Abstract [en]

    Within the field of SLA, the incidence of nativelikeness in second language (L2) speakers has typically been explained as a function of age of acquisition. An alternative interpretation, however, is that L2 learners do not attain nativelike proficiency because of first language (L1) maintenance. This interpretation has nevertheless remained mostly theoretical due to the lack of empirical evidence. This study sets out to address the role of L1 proficiency in L2 ultimate attainment by examining L1 and L2 proficiency in 30 early L1 Spanish–L2 Swedish bilinguals. Language proficiency was assessed through grammaticality judgment tests and cloze tests, and additional data on language aptitude were collected through the Swansea Language Aptitude Test (v.2.0; Meara, Milton, & Lorenzo-Dus, 2002). The results showed positive correlations between nativelike L1 and L2 behavior. Additionally, it was found that language aptitude was positively correlated with nativelike L1 and L2 performance. In view of these findings, it is suggested that (a) L1 maintenance does not hamper L2 nativelikeness and (b) language aptitude is an important factor for bilingual ultimate attainment.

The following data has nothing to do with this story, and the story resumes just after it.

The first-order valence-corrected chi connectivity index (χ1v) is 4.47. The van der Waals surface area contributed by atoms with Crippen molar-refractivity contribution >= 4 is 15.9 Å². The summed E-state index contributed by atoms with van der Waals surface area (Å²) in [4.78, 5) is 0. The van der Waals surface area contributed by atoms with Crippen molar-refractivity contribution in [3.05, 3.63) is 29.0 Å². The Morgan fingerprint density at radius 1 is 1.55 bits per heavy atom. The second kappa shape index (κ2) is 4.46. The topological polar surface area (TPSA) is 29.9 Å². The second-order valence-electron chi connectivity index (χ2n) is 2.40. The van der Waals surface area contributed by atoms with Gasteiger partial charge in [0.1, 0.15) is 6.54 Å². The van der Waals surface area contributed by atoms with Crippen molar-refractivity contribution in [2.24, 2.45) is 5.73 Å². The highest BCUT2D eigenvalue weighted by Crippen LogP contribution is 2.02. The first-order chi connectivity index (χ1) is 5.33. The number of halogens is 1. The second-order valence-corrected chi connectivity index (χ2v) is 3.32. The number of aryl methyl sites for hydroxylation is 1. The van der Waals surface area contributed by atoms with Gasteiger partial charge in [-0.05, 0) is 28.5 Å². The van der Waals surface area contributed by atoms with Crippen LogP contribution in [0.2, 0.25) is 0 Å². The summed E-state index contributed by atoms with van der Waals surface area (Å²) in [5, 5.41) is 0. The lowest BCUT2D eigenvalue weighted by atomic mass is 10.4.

• 13.
    Bylund, Emanuel
    et al.
    Stockholm University, Faculty of Humanities, Centre for Research on Bilingualism.
    Abrahamsson, Niclas
    Stockholm University, Faculty of Humanities, Centre for Research on Bilingualism.
    Hyltenstam, Kenneth
    Stockholm University, Faculty of Humanities, Centre for Research on Bilingualism.
    The role of language aptitude in first language attrition: The case of prepubescent attriters2010In: Applied Linguistics, ISSN 0142-6001, E-ISSN 1477-450X, Vol. 31, no 3, 443-464 p.Article in journal (Refereed)